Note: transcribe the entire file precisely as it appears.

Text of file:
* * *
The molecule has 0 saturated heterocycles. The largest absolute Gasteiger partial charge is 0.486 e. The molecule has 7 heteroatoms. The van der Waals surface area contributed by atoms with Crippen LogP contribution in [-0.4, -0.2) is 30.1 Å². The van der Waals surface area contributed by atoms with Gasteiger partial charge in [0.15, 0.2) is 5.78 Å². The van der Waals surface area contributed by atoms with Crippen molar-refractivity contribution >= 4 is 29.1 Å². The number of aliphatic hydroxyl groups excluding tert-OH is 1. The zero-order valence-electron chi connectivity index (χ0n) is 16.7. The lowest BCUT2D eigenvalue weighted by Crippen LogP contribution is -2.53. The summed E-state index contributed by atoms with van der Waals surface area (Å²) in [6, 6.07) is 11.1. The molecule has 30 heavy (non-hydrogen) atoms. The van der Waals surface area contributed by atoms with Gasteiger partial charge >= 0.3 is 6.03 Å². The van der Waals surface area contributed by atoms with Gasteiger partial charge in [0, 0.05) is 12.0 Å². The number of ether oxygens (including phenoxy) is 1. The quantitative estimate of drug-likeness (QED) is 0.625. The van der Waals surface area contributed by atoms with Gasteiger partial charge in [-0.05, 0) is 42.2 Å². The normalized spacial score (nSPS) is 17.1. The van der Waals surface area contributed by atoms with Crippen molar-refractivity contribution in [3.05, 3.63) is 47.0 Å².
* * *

The molecule has 0 saturated heterocycles. The largest absolute Gasteiger partial charge is 0.486 e. The molecule has 7 heteroatoms. The van der Waals surface area contributed by atoms with Crippen LogP contribution in [-0.4, -0.2) is 30.1 Å². The van der Waals surface area contributed by atoms with Gasteiger partial charge in [0.15, 0.2) is 5.78 Å². The van der Waals surface area contributed by atoms with Crippen molar-refractivity contribution >= 4 is 29.1 Å². The number of aliphatic hydroxyl groups excluding tert-OH is 1. The zero-order valence-electron chi connectivity index (χ0n) is 16.7. The lowest BCUT2D eigenvalue weighted by Crippen LogP contribution is -2.53. The summed E-state index contributed by atoms with van der Waals surface area (Å²) in [6, 6.07) is 11.1. The molecule has 30 heavy (non-hydrogen) atoms. The van der Waals surface area contributed by atoms with Gasteiger partial charge >= 0.3 is 6.03 Å². The van der Waals surface area contributed by atoms with Gasteiger partial charge in [0, 0.05) is 12.0 Å². The number of ether oxygens (including phenoxy) is 1. The quantitative estimate of drug-likeness (QED) is 0.625. The van der Waals surface area contributed by atoms with Gasteiger partial charge in [-0.05, 0) is 42.2 Å². The normalized spacial score (nSPS) is 17.1. The van der Waals surface area contributed by atoms with Crippen molar-refractivity contribution in [3.05, 3.63) is 47.0 Å².